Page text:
“When I arrived at the maternity ward I introduced myself to the nurse and followed her into the room where the family was gathered around the baby.
“They were Spanish-speaking and I am not, but I set my equipment down and walked up to the bed where the mother was holding her tiny son. I gently touched her arm and told her my name. Then I placed my hand over the hand holding the baby and spoke very softly as I said, ‘I’m so sorry for your loss.’
“I turned to the father and reached out my hand to clasp his. I didn’t shake it; I just held it for a moment and told him, as well, ‘I’m so sorry.’
“Without the convenience of speaking the same language, I used a bit of pantomime to guide the family members into positions and poses. I remembered all three of the Spanish words I’d learned as a kid. Thankfully, one was ‘beso,’ which means ‘kiss.’
“I touched my finger to my forehead and spoke to the parents: “Papa, beso mama here. Mama, beso baby here.”
“The baby boy was born prematurely, with some physical defects. I could sense the mother was uncomfortable, so I used my other Spanish word: ‘bonita,’ which means ‘pretty.’ I was so focused on making her more comfortable that my own fears took a back seat.
“That was the key: remembering I was there for them helped me take my eyes off myself and all the wild imaginings I had about what it would be like to hold or photograph a deceased infant.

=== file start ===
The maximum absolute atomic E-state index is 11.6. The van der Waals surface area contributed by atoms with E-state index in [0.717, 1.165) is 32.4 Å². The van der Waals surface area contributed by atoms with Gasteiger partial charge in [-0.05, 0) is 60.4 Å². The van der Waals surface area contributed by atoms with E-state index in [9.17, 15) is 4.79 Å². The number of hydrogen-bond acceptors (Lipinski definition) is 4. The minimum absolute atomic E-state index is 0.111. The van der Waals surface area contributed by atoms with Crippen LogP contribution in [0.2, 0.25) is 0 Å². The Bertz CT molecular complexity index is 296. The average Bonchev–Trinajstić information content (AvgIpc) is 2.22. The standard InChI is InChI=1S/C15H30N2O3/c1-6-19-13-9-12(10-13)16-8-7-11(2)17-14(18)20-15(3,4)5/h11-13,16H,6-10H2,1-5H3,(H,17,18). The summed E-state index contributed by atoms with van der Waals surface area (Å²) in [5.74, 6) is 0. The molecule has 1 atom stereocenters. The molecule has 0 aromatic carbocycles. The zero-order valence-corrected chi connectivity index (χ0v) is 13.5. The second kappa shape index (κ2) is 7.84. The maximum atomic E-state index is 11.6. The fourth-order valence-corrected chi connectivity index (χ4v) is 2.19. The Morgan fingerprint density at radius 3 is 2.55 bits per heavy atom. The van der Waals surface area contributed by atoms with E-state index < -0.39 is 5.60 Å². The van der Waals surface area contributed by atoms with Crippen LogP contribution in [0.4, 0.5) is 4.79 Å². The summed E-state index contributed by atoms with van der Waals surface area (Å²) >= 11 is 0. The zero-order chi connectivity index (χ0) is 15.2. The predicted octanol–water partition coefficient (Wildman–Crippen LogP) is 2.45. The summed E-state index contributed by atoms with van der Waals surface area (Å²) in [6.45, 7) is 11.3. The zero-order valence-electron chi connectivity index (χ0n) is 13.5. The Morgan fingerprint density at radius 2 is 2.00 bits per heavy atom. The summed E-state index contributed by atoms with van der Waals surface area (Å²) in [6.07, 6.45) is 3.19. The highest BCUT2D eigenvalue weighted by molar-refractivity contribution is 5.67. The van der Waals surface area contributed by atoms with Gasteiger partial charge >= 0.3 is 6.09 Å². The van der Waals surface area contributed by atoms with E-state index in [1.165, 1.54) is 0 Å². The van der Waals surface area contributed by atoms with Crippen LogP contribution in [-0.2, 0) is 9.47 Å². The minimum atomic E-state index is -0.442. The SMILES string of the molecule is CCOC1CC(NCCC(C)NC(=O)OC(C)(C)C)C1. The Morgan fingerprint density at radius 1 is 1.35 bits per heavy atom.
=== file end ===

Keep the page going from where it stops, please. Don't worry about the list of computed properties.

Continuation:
“I looked at the baby as I would any sleeping infant.
“Knowing it would help calm the room, I moved slowly and quietly. This is one of those times when what you generate physically and emotionally is more important than anything you could say.
“The parents I serve through Now I lay Me Down To Sleep are likely feeling that their whole world has fallen apart.
“Every dream they had for their future has just come crashing down, and, sadly, they are acutely aware that just down the hall are lots of healthy newborns being cuddled by happy parents.
“Everybody handles grief differently, so I make sure my body language and tone align with theirs. I introduce myself to the parents, then to everyone else in the room. If I feel like it would be welcomed, I rest my hand on the mom’s arm or leg while I talk to her. Not everyone wants to be touched, so I’m very careful about this.
“I smile reassuringly, speak quietly, and share an overview of what I plan to do, making sure they understand there will be no charge for anything.
Photo: RYA DUNCKLEE
“Some parents are very reluctant to pose with the baby, so I make sure they know we’ll only do what they are comfortable with, and that we can stop at anytime. I let them know I am happy to accommodate any requests they may have, but that I have plenty of ideas of my own, as well. It’s hard for grieving parents to think creatively, and I don’t want them worrying that I expect them to direct me.
“I gently inform that all their images will be either black and white or sepia-toned, and that I will minimize or retouch anything that wouldn’t be there had Baby been born healthy – such as discolorations and skin tears.
“Next, I present the consent form and briefly explain each section, then hand it to them with a pen. If there isn’t a second parent, I fill it out at bedside to make it easy on Mom.